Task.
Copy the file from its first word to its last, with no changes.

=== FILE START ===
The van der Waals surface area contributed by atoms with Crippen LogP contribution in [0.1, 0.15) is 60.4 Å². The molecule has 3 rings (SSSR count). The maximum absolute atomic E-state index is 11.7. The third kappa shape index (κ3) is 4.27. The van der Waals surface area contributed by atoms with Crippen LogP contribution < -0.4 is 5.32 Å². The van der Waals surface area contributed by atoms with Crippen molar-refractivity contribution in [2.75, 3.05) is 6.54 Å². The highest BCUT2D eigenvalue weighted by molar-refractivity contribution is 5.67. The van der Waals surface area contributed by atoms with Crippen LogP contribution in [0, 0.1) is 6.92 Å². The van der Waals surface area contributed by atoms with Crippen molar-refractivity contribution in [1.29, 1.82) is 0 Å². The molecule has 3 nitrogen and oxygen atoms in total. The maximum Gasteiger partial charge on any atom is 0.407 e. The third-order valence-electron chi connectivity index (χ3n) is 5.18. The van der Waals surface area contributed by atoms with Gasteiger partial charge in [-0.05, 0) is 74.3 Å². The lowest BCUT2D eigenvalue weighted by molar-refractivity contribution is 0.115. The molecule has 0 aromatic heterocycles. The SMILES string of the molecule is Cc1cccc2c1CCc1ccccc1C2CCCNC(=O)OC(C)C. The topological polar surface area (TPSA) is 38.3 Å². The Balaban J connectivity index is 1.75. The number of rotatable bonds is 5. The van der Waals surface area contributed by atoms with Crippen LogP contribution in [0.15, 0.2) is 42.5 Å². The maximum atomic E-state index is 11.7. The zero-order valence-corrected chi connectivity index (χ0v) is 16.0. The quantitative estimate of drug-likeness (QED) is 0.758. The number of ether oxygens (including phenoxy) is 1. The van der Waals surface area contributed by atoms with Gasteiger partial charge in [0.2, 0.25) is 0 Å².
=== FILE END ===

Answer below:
The van der Waals surface area contributed by atoms with Crippen LogP contribution in [0.1, 0.15) is 60.4 Å². The molecule has 3 rings (SSSR count). The maximum absolute atomic E-state index is 11.7. The third kappa shape index (κ3) is 4.27. The van der Waals surface area contributed by atoms with Crippen LogP contribution < -0.4 is 5.32 Å². The van der Waals surface area contributed by atoms with Crippen molar-refractivity contribution in [2.75, 3.05) is 6.54 Å². The highest BCUT2D eigenvalue weighted by molar-refractivity contribution is 5.67. The van der Waals surface area contributed by atoms with Crippen LogP contribution in [0, 0.1) is 6.92 Å². The van der Waals surface area contributed by atoms with Crippen molar-refractivity contribution in [1.29, 1.82) is 0 Å². The molecule has 3 nitrogen and oxygen atoms in total. The maximum Gasteiger partial charge on any atom is 0.407 e. The third-order valence-electron chi connectivity index (χ3n) is 5.18. The van der Waals surface area contributed by atoms with Gasteiger partial charge in [-0.05, 0) is 74.3 Å². The lowest BCUT2D eigenvalue weighted by molar-refractivity contribution is 0.115. The molecule has 0 aromatic heterocycles. The SMILES string of the molecule is Cc1cccc2c1CCc1ccccc1C2CCCNC(=O)OC(C)C. The topological polar surface area (TPSA) is 38.3 Å². The Balaban J connectivity index is 1.75. The number of rotatable bonds is 5. The van der Waals surface area contributed by atoms with Crippen LogP contribution in [0.15, 0.2) is 42.5 Å². The maximum atomic E-state index is 11.7. The zero-order valence-corrected chi connectivity index (χ0v) is 16.0. The quantitative estimate of drug-likeness (QED) is 0.758. The number of ether oxygens (including phenoxy) is 1. The van der Waals surface area contributed by atoms with Gasteiger partial charge in [0.2, 0.25) is 0 Å².